(It is worth noting that this font was not the first choice for the body text of Burning Leaves. The first three issues of the magazine were set in Porfal Erogenous, a font developed by the eccentric inventor Porfal. The editors were at first ecstatic to have found a font as decadent as the material they planned to print. In Porfal Erogenous, tiny nude figures form the letters. Some letters, such as “H,” “M,” and “O” are pornographic, while others, like “t,” “r,” and “i” are merely erotic—until set in combination with one another, whereupon certain words create depictions of graphic sexual acts. As a result, the editors soon found that readers ignored the stories, instead fixating on individual letters or words, often with a magnifying glass and a handkerchief on hand [presumably to wipe the sweat from their brows]. Circulation swelled. Shaken by the reaction—and driven to action by protests from both their writers and the Truffidian Antechamber —the editorial board settled on Bookman Old Style as a replacement. Today, Porfal Erogenous is used for little other than posters that advertise squid clubs and houses of ill-repute. The font has a bouquet of honey poured over firm, fresh peaches, cucumbers, ripe melons, and asparagus tips, with a hint of creamy oak. What the font lacks in backbone it makes up for in flexibility.)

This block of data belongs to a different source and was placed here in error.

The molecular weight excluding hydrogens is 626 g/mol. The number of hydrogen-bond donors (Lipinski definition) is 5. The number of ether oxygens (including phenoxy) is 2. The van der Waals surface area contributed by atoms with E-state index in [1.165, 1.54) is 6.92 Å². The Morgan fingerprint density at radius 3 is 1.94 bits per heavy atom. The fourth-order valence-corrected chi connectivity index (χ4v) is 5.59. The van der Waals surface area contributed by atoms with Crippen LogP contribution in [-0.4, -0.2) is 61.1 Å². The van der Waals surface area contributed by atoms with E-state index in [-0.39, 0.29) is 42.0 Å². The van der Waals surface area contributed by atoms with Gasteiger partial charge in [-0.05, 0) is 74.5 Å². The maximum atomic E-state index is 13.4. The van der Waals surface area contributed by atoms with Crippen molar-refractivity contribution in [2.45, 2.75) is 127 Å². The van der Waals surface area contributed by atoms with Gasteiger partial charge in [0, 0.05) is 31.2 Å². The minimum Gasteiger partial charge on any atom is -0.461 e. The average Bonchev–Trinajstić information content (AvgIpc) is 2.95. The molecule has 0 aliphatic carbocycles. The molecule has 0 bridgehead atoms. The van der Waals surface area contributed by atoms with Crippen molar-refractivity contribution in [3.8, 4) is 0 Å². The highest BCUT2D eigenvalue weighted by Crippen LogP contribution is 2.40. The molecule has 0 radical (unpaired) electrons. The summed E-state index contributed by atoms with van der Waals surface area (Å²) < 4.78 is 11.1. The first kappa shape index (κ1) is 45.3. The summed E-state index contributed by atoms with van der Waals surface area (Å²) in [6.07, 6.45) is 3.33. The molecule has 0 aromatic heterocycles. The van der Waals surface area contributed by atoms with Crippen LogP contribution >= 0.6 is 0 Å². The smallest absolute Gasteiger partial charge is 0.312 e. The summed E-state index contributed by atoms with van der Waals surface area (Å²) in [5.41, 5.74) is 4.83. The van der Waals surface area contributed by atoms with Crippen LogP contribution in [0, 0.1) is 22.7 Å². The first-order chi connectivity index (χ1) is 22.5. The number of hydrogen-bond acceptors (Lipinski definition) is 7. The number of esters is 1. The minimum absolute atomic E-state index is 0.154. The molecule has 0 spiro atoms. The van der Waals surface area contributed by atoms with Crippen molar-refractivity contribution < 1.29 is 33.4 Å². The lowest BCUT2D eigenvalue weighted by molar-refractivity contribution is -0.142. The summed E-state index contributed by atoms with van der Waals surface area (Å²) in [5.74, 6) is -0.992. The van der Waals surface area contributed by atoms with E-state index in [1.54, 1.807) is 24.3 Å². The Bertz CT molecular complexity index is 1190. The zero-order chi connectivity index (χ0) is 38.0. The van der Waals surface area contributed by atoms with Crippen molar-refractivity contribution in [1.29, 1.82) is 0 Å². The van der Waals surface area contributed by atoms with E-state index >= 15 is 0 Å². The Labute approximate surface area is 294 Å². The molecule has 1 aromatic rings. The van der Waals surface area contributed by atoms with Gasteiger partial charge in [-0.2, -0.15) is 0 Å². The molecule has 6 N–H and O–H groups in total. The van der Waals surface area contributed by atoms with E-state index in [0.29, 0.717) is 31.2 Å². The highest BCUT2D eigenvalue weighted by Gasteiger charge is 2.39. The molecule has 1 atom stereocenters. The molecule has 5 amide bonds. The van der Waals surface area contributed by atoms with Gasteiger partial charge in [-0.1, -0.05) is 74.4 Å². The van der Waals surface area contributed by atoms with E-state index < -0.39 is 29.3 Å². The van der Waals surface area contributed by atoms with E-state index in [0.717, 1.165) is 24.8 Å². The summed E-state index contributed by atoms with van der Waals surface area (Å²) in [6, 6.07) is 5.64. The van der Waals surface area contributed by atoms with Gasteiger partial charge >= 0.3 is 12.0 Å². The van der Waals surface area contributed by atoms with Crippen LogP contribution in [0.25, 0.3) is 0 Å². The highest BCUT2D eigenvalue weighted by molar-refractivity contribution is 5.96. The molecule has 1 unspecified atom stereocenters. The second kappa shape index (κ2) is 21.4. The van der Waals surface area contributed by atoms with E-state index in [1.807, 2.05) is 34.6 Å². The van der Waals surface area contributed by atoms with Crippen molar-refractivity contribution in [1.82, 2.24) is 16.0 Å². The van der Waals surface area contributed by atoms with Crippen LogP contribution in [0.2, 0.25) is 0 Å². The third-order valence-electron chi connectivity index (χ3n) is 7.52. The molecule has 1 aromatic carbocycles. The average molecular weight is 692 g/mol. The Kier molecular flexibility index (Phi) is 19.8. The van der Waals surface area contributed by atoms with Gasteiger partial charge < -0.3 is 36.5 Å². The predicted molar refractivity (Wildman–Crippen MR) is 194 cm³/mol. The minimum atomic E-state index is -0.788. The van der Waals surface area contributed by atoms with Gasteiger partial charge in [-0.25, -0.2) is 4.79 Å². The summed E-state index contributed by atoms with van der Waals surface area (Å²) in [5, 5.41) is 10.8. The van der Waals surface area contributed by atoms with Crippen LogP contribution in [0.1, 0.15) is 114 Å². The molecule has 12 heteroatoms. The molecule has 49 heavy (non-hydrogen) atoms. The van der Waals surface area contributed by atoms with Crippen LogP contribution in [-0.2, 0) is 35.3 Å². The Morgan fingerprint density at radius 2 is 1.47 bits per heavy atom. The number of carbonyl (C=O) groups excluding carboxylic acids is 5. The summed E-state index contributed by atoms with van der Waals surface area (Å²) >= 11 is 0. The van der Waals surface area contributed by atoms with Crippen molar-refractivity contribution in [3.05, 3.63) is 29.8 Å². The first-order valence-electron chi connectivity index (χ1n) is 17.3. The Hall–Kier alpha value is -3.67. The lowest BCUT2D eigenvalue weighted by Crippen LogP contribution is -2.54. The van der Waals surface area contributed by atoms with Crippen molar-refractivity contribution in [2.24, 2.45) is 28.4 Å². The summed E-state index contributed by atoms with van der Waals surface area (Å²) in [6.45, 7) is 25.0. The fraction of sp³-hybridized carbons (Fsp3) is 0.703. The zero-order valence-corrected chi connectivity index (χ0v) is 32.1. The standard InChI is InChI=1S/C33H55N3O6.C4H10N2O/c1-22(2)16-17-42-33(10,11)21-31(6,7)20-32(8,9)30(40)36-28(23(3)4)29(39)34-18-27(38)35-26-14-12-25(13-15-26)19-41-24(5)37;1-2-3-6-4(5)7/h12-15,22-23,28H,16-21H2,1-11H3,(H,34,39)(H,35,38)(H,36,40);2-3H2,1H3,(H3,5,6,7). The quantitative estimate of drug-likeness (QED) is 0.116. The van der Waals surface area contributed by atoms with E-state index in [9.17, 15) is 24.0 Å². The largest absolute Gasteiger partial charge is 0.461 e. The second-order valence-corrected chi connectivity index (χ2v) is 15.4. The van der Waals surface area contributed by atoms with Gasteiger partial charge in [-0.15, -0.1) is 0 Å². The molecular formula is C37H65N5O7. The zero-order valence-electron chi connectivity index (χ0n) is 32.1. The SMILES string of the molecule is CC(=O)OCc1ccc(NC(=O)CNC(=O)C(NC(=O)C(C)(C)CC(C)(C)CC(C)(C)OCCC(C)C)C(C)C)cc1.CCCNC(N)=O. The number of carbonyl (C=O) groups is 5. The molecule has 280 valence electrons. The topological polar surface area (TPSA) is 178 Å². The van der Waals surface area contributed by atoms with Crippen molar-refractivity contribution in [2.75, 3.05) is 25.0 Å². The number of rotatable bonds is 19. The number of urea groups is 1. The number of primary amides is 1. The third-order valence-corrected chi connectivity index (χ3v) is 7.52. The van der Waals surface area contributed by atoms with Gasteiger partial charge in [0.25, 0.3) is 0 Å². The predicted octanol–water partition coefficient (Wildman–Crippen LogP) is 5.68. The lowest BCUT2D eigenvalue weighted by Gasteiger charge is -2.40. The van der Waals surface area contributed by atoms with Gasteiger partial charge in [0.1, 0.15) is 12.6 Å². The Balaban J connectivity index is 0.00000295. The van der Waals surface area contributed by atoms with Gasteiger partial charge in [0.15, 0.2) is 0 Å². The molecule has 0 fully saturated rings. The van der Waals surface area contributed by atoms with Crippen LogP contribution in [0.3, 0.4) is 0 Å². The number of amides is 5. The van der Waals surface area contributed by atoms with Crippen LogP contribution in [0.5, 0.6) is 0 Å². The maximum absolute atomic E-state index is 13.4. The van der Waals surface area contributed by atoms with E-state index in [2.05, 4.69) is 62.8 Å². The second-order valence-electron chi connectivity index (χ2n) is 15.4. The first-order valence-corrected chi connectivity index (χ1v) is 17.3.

— Jeff VanderMeer, City of Saints and Madmen ‎- religion-neutral stethoscope

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